A monthly record 10.3 million boxes of cherries shipped from the region in June, according to Yakima, Wash.-based Northwest Cherry Growers.
The amount more than doubled the June 2012 tally of 4.7 million boxes — part of that year’s record crop.
Demand outpaced supply on most varieties and sizes, according to the group.
Overall frontline pricing was down 22% heading into the Fourth of July holiday, with dark sweet cherry advertised prices averaging $3.06 per pound. Northwest Cherry Growers was urging further retail promotions and increased display space.
Rainfall in the last week of June caused some splitting of Oregon cherries, but damage varied by grower.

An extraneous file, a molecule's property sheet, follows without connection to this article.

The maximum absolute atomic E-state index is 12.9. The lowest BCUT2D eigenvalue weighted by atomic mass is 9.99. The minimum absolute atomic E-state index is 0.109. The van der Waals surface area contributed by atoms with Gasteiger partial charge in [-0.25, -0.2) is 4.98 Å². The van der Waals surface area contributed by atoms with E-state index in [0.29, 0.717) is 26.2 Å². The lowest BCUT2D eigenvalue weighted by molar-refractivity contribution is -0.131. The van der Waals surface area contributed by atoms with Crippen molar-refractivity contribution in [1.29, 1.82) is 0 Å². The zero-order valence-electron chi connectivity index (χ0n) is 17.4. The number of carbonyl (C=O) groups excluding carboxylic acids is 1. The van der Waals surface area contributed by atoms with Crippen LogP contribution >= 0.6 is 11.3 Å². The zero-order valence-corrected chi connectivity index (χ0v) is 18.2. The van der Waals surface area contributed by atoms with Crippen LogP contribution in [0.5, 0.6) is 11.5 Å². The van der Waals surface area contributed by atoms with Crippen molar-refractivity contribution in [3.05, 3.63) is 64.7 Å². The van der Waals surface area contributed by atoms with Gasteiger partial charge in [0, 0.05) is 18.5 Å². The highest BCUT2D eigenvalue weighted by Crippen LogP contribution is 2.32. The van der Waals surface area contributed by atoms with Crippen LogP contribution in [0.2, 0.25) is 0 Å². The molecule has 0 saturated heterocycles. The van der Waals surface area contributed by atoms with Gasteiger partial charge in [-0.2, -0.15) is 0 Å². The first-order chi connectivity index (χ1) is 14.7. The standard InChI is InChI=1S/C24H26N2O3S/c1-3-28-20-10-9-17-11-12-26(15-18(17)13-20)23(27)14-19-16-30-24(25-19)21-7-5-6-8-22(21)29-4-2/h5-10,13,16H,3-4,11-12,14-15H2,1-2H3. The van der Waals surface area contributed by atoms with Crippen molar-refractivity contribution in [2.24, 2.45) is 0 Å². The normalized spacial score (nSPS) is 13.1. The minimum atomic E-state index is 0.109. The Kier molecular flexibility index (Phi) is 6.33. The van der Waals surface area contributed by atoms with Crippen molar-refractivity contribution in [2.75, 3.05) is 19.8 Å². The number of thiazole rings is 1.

“It depends on where you were at,” said LeRoy Nickerson, a grower and an administrator at the Oregon Sweet Cherry Commission. “Probably somewhere around 10% was lost.”
Losses would have been worse had Northwest cherries not started production early — like many West Coast crops.
“Washington is well over half picked,” Nickerson said. “Most of where their rain hit was in the Yakima Valley, and that was mostly picked. Areas like Wenatchee were still real good.”
In Oregon, damage appeared hit or miss. The upper Hood River Valley was largely untouched, Nickerson said. The Dalles received minimal rainfall and might have suffered 5% splits on some varieties.
“In Hood River we got good rain right in the middle of my rainiers, about two weeks before I normally pick them,” he said July 7. “But it was only one night that did it and it hasn’t rained since. In fact it’s hot now.”